It’s always a risk writing a blog about memes, I think. You run an inherent risk of being late to the party, and even if you aren’t, it is entirely possible that your blog will be read by someone in 3 weeks time, and will seem hopelessly out of date. Hopefully, by hating on the meme early doors, this post can enjoy some longevity…
For those who don’t know (is there anyone?), the Harlem Shake meme is based around a song of the same name by an artist called Baauer. The artist is not well known, but 7-8 months after releasing the song, people started posting videos of themselves dancing along to it, and his fame has skyrocketed from a position of total obscurity to, well, being blogged about by me. Time will tell if he can surpass that questionable accolade.
It seems to be something of a trend now for dance videos to meme (yes it’s a verb) unexpectedly. PSY’s “Gangnam style” did incredibly well last year, while LMFAO had everyone shuffling along to “Party Rock Anthem”. For any major record label executives hoping to tap into this zeitgeist, I have provided a handy, free checklist to aid your decisions:
- The song must be by a formerly unheard of artist. They will then have 15 minutes of fame from this song, probably meeting several world leaders as a direct result, and then people will grow bored of them. Do not waste your top talent hunting the meme.
- The dance must be out of fashion and ideally, geographically specific. The Harlem Shake originated in… New York (!) and the Melbourne shuffle was resurrected by LMFAO. I can only assume that stablemaids in Seoul have been horse-dancing for many years prior to PSY’s hi-jack of the style. Whatever.
Those of you who know me will probably know that I actually rather like the first two songs and videos. This may elicit a wave of hostile comments (assuming I have readers, which I don’t), but both were very good pop songs. Don’t be musically elitist and tell me they don’t play their own instruments or some bollocks like that, no one cares. They had hooks as catchy as chlamydia and other alliterative associations besides. As a bonus, PSY’s song was even more loved because the white people who spend time on the internet were all terrified that if they didn’t like the song it would make them racist. Embracing it allowed them to say they’d “given K-pop a fair go” and sound a bit more worldly. As a result, I spent time practicing the dance moves in the mirror, elected not to video myself doing them out of better judgement, then lost track of said judgement at friends’ weddings (for some reason) and did them in public anyway. Oh well.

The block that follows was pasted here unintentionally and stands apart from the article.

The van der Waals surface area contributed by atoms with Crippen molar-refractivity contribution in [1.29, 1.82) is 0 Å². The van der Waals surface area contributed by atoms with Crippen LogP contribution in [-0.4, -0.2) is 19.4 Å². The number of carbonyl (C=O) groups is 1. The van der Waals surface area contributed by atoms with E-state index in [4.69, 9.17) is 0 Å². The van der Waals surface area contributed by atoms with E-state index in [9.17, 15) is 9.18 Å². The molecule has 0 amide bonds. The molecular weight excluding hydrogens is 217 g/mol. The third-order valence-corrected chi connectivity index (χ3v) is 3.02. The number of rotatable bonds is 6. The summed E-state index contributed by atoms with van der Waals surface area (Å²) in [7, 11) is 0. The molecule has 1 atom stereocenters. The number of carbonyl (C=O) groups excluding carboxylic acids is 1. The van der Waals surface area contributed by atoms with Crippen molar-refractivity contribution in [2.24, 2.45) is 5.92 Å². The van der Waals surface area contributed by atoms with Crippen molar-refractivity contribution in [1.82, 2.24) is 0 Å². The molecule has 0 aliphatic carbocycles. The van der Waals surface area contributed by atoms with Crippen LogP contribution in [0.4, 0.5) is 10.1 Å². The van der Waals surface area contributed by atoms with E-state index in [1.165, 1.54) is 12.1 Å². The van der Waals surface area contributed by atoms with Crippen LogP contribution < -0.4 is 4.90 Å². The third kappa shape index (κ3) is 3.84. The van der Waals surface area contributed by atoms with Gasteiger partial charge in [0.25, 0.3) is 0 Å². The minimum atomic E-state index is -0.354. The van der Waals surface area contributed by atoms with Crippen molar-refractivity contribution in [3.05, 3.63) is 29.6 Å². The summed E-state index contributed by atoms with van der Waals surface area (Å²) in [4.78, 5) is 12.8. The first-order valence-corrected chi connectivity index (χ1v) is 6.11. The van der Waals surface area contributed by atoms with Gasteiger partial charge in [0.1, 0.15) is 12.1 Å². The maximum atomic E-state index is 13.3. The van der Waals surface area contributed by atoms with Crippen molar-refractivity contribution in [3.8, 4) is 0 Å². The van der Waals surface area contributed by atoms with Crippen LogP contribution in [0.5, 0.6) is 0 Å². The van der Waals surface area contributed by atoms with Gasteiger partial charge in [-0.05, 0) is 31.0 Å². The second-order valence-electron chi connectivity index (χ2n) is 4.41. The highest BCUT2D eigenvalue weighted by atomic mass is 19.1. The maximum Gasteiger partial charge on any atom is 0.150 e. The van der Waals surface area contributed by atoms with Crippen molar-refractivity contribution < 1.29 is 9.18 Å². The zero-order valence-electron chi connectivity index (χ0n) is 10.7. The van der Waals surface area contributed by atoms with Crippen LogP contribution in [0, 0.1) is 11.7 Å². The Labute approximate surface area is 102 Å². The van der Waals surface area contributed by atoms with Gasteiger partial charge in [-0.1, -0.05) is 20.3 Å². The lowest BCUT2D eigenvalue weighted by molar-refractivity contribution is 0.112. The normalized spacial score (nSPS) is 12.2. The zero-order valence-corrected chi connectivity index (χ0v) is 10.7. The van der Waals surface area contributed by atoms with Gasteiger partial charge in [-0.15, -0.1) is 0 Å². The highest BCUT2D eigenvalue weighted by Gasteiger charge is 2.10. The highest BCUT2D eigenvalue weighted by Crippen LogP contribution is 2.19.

I can only assume that the people who claim not to like the songs were the last to hear them, and reacted typically by proclaiming them overhyped and lame. That may well be what I’m doing right now, but on the other hand, the song by Baauer objectively sucks. It goes nowhere, is lyrically all but totally vacant and driven by an unevolving bassline which brings up haunting memories of the notorious brown note. Seriously, take a listen to the actual song, and see if you can make it all the way through the 3 minutes. I didn’t.
So please, don’t go out and make a video of yourself dancing to this. Even if it’s a good song that would be crass, and it isn’t that. We could all get together and shake at Graem’s wedding, I suppose, but that would mean we have to listen to that noise for 3 minutes.
Uh-oh, did I just refer to music as noise? Shit, I’ve just become my Dad.